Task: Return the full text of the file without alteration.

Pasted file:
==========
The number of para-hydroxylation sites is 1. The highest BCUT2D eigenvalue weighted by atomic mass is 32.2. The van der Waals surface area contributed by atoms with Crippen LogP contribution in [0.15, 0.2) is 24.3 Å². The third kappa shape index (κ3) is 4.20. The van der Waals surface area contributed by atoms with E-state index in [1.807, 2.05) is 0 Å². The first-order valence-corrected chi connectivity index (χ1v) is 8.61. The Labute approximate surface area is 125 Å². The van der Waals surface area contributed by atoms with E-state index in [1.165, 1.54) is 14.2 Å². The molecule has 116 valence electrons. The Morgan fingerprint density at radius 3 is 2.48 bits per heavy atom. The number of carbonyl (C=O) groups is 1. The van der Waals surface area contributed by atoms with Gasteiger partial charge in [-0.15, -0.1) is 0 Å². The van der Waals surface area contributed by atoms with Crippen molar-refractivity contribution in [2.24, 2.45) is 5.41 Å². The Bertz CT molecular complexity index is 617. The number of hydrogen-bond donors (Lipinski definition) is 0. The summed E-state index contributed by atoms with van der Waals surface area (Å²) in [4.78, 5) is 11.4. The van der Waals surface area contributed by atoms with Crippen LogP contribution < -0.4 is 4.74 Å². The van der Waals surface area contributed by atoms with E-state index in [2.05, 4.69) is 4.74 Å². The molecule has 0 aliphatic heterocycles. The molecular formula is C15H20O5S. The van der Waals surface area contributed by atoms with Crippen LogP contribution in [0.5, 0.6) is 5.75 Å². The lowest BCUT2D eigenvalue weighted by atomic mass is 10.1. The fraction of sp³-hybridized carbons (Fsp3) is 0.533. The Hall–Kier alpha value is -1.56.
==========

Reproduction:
The number of para-hydroxylation sites is 1. The highest BCUT2D eigenvalue weighted by atomic mass is 32.2. The van der Waals surface area contributed by atoms with Crippen LogP contribution in [0.15, 0.2) is 24.3 Å². The third kappa shape index (κ3) is 4.20. The van der Waals surface area contributed by atoms with E-state index in [1.807, 2.05) is 0 Å². The first-order valence-corrected chi connectivity index (χ1v) is 8.61. The Labute approximate surface area is 125 Å². The van der Waals surface area contributed by atoms with E-state index in [1.165, 1.54) is 14.2 Å². The molecule has 116 valence electrons. The Morgan fingerprint density at radius 3 is 2.48 bits per heavy atom. The number of carbonyl (C=O) groups is 1. The van der Waals surface area contributed by atoms with Gasteiger partial charge in [-0.15, -0.1) is 0 Å². The van der Waals surface area contributed by atoms with Crippen molar-refractivity contribution in [2.24, 2.45) is 5.41 Å². The Bertz CT molecular complexity index is 617. The number of hydrogen-bond donors (Lipinski definition) is 0. The summed E-state index contributed by atoms with van der Waals surface area (Å²) in [4.78, 5) is 11.4. The van der Waals surface area contributed by atoms with Crippen LogP contribution < -0.4 is 4.74 Å². The van der Waals surface area contributed by atoms with E-state index in [2.05, 4.69) is 4.74 Å². The molecule has 0 aliphatic heterocycles. The molecular formula is C15H20O5S. The van der Waals surface area contributed by atoms with Crippen LogP contribution in [0.5, 0.6) is 5.75 Å². The lowest BCUT2D eigenvalue weighted by atomic mass is 10.1. The fraction of sp³-hybridized carbons (Fsp3) is 0.533. The Hall–Kier alpha value is -1.56.